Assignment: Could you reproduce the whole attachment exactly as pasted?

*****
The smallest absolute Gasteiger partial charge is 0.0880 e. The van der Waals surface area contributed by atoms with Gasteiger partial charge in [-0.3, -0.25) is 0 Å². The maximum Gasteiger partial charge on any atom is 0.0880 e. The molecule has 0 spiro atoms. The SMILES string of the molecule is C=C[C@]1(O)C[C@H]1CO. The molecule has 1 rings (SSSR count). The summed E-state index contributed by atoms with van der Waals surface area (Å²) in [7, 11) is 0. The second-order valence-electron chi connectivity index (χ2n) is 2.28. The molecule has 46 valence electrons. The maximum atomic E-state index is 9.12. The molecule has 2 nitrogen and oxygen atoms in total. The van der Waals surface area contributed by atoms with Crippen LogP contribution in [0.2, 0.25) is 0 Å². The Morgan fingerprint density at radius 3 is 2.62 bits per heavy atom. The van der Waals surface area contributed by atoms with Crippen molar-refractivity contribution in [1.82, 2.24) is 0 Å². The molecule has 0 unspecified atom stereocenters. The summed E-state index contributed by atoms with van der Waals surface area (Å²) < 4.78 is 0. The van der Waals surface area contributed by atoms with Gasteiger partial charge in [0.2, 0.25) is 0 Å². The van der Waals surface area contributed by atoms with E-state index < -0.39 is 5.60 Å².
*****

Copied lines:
The smallest absolute Gasteiger partial charge is 0.0880 e. The van der Waals surface area contributed by atoms with Gasteiger partial charge in [-0.3, -0.25) is 0 Å². The maximum Gasteiger partial charge on any atom is 0.0880 e. The molecule has 0 spiro atoms. The SMILES string of the molecule is C=C[C@]1(O)C[C@H]1CO. The molecule has 1 rings (SSSR count). The summed E-state index contributed by atoms with van der Waals surface area (Å²) in [7, 11) is 0. The second-order valence-electron chi connectivity index (χ2n) is 2.28. The molecule has 46 valence electrons. The maximum atomic E-state index is 9.12. The molecule has 2 nitrogen and oxygen atoms in total. The van der Waals surface area contributed by atoms with Crippen LogP contribution in [0.2, 0.25) is 0 Å². The Morgan fingerprint density at radius 3 is 2.62 bits per heavy atom. The van der Waals surface area contributed by atoms with Crippen molar-refractivity contribution in [1.82, 2.24) is 0 Å². The molecule has 0 unspecified atom stereocenters. The summed E-state index contributed by atoms with van der Waals surface area (Å²) < 4.78 is 0. The van der Waals surface area contributed by atoms with Gasteiger partial charge in [0.2, 0.25) is 0 Å². The van der Waals surface area contributed by atoms with E-state index < -0.39 is 5.60 Å².